Exploring phylogeny to find the function of sleep

Nat Rev Neurosci. 2019 Feb;20(2):109-116. doi: 10.1038/s41583-018-0098-9.


During sleep, animals do not eat, reproduce or forage. Sleeping animals are vulnerable to predation. Yet, the persistence of sleep despite evolutionary pressures, and the deleterious effects of sleep deprivation, indicate that sleep serves a function or functions that cannot easily be bypassed. Recent research demonstrates sleep to be phylogenetically far more pervasive than previously appreciated; it is possible that the very first animals slept. Here, we give an overview of sleep across various species, with the aim of determining its original purpose. Sleep exists in animals without cephalized nervous systems and can be influenced by non-neuronal signals, including those associated with metabolic rhythms. Together, these observations support the notion that sleep serves metabolic functions in neural and non-neural tissues.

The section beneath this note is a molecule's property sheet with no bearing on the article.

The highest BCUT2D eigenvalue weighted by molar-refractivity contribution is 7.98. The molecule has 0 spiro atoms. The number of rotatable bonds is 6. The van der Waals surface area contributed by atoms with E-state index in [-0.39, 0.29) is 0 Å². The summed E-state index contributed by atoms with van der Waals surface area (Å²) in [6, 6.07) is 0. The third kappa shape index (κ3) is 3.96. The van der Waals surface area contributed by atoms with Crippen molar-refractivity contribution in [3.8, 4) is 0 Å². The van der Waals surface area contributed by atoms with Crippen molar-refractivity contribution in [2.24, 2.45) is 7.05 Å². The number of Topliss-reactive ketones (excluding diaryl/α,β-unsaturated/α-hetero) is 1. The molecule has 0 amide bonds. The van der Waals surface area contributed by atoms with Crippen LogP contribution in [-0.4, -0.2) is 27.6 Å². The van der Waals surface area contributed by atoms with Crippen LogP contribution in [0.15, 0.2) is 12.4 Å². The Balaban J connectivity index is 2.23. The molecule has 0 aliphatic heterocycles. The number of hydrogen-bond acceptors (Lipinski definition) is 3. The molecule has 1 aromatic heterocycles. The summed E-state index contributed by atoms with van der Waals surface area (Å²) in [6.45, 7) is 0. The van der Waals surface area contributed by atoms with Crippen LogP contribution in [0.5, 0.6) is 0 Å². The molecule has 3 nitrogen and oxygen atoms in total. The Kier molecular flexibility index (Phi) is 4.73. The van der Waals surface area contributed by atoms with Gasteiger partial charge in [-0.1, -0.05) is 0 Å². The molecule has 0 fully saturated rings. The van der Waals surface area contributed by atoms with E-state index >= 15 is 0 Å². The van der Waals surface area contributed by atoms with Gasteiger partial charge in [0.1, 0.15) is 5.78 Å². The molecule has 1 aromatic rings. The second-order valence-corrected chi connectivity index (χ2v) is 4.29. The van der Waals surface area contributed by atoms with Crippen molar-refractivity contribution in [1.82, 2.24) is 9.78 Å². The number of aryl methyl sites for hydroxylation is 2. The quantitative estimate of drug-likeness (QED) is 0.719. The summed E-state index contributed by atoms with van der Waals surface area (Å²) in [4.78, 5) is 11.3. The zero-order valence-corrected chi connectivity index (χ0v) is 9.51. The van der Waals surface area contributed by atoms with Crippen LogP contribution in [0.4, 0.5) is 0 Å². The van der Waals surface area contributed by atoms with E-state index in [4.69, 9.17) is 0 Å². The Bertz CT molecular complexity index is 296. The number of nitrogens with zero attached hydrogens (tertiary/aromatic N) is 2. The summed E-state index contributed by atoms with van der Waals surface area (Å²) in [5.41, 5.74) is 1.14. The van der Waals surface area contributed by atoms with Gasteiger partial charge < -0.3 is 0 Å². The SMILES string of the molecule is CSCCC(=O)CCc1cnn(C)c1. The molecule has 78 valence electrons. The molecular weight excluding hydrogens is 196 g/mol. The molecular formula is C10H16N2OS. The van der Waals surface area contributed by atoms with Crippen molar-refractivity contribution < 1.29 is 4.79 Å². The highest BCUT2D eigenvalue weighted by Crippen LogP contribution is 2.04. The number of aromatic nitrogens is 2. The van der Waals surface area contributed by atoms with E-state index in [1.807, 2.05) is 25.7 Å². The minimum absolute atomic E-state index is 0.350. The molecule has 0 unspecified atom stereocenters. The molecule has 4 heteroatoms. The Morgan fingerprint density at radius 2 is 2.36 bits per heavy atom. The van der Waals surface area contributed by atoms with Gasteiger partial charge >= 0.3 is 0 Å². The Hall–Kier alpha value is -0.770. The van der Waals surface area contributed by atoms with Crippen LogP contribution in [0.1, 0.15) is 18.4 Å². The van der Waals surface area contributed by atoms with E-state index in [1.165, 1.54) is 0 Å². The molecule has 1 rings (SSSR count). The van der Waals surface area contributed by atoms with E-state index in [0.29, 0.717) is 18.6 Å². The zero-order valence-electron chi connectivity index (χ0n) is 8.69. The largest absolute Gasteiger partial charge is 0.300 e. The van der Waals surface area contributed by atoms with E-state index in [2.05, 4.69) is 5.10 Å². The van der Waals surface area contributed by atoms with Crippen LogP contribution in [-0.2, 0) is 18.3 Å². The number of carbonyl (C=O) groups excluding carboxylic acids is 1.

Publication types

  • Research Support, N.I.H., Extramural
  • Research Support, Non-U.S. Gov't
  • Review

MeSH terms

  • Animals
  • Biological Evolution
  • Humans
  • Phylogeny*
  • Sleep / physiology*
  • Sleep Stages / physiology
  • Species Specificity